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On the heels of the Miguel Tejada suspension, Mike Pelfrey discusses benefits of Adderall use

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Miguel Tejada received a 105-game suspension from Major League baseball after testing positive for amphetamines for a second and third time this year. The suspension would run through the first 65 games of the 2014 season, which may simply push the 39-year-old Tejada into retirement instead.

On the heels of that news, Twins starter Mike Pelfrey talked with Mike Berardino of the St. Paul Pioneer Press about his own legal, by-the-book use of Adderall to treat his ADHD. You should read the whole article here, but here is an illuminating snippet:

“When I don’t take my Adderall, my mind, my thoughts are just all over the place,” he said. “When I’m taking it, I’m able to focus on one task and able to do one thing instead of (having) 20 different things pop in your head. It definitely helps.”

Without an attention deficit disorder or ADHD diagnosis, Adderall could give a player additional energy, Pelfrey said.

“When you don’t need it, it acts like a true amphetamine,” he said. “I don’t get all amped up on it. I’m probably more laid back when I’m on it. My thought process is toned down to one thing instead of 20 different things. Without it I’m pretty hyperactive and running around.”

Though it is easy to look at Pelfrey’s 5.26 ERA and snicker, it can be tough to muster the energy to play at peak athletic form on a day-in, day-out basis over a six-month span, which is why more and more players have been testing positive for amphetamine use in recent years rather than steroids.

Former Colorado Rockies outfielder Ryan Spilborghs wrote a column earlier this year suggesting that Major League Baseball could reduce the need for players to rely on performance-enhancing drugs by expanding rosters and putting a cap on the maximum amount of games in which a player can play. Of course, the issue is complex enough that a couple tweaks to the rules won’t fix the issue, but it does show that the onus is not just on the players.

Trevor May joins eSports team Luminosity

CLEVELAND, OH - AUGUST 04: Trevor May #65 of the Minnesota Twins pitches against the Cleveland Indians in the sixth inning at Progressive Field on August 4, 2016 in Cleveland, Ohio. The Indians defeated the Twins 9-2.  (Photo by David Maxwell/Getty Images)
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When he’s not throwing baseballs, Twins pitcher Trevor May is an active gamer. He streams on Twitch, a very popular video game streaming site, fairly regularly and now he’s officially on an eSports team. Luminosity Gaming announced the organization added May last Friday. It appears he’ll be streaming and commentating on Overwatch, a multiplayer first-person shooter made by Blizzard Entertainment.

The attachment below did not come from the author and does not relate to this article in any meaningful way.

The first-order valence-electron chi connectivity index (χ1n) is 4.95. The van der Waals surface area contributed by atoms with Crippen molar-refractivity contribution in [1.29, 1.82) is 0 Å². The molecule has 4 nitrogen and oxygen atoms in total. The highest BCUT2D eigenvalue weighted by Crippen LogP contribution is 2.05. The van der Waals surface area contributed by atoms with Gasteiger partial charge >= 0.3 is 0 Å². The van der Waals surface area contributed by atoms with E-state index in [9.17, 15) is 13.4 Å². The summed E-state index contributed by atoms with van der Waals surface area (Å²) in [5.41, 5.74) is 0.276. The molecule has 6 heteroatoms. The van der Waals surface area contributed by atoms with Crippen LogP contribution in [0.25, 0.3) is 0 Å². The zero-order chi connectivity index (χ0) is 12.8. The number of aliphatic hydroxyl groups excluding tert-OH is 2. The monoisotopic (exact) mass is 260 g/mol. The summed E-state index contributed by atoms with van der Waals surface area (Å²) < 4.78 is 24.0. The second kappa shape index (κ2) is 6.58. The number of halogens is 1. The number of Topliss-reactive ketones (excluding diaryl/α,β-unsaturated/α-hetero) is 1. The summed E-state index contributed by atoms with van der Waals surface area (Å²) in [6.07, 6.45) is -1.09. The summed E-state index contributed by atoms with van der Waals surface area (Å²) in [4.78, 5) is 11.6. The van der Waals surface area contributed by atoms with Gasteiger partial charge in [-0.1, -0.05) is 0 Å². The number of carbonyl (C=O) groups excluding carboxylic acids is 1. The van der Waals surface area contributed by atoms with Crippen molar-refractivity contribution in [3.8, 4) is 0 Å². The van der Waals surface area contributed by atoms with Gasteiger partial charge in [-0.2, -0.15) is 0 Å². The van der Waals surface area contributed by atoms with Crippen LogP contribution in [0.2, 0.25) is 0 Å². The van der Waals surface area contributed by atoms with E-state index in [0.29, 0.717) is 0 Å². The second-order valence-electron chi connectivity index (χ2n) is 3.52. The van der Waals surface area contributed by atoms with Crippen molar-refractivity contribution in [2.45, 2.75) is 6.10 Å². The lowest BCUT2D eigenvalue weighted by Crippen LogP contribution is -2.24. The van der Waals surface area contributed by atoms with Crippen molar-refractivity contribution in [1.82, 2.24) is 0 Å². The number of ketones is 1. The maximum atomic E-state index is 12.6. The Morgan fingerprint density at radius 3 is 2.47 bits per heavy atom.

May is the only current athlete to be an active member of an eSports team. Former NBA player Rick Fox owns Echo Fox, an eSports team that sports players in games including League of Legends, Super Smash Bros. Melee, Super Smash Bros. for Wii U, Street Fighter V, Marvel vs. Capcom 3, Call of Duty: Infinite Warfare, Counter-Strike: Global Offensive, and Mortal Kombat X. Jazz forward Gordon Hayward is also a known advocate of eSports.

The NBA in particular has been very active on the eSports front. Kings co-owners Andy Miller and Mark Mastrov launched NRG eSports in November 2015. Shortly thereafter, Grizzlies co-owner Stephen Kaplan invested in the Immortals eSports team. Almost a year later, the 76ers acquired controlling stakes in Team Dignitas and Team Apex. The same month, the Wizards’ and Warriors’ owners launched a group called Axiomatic, which purchased a controlling stake in Team Liquid, a long-time Starcraft: Brood War website which has since branched out into other games. And also in September 2016, Celtics forward Jonas Jerebko bought team Renegades, moving them to a group house in Detroit. In December 2016, the Bucks submitted a deal to Riot Games in order to purchase Cloud9’s Challenger league spot for $2.5 million. The Rockets that month hired someone specifically for eSports development, focusing on strategy and investment. Last month, the Heat acquired a controlling stake in team Misfits.

Once an afterthought, eSports has grown considerably in recent years and now it should be considered a competitor to traditional sports. League of Legends, in particular, is quite popular, reaching nearly 15 million concurrent viewers at its peak in the most recent League of Legends World Championship. That championship featured a prize purse of $6.7 million with $2 million of it being split among winner SK Telecom T1’s members.

Orioles re-sign Michael Bourn to a minor league deal

TORONTO, ON - OCTOBER 04:  Michael Bourn #1 of the Baltimore Orioles hits a single in the fifth inning against the Toronto Blue Jays during the American League Wild Card game at Rogers Centre on October 4, 2016 in Toronto, Canada.  (Photo by Tom Szczerbowski/Getty Images)
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The Orioles have re-signed outfielder Michael Bourn to a minor league contract with an invitation to major league camp, MASN’s Roch Kubatko reports.

Bourn, 34, joined the Orioles last year in a trade from the Diamondbacks on August 31. Though he compiled a meager .669 OPS with the Diamondbacks, Bourn hit a solid .283/.358/.435 in 55 plate appearances with the O’s through the end of the season.

Bourn, a non-roster invitee to camp, will try to play his way onto the Orioles’ 25-man roster. If he does make the roster, Bourn will receive a $2 million salary, Jon Heyman of FanRag Sports points out.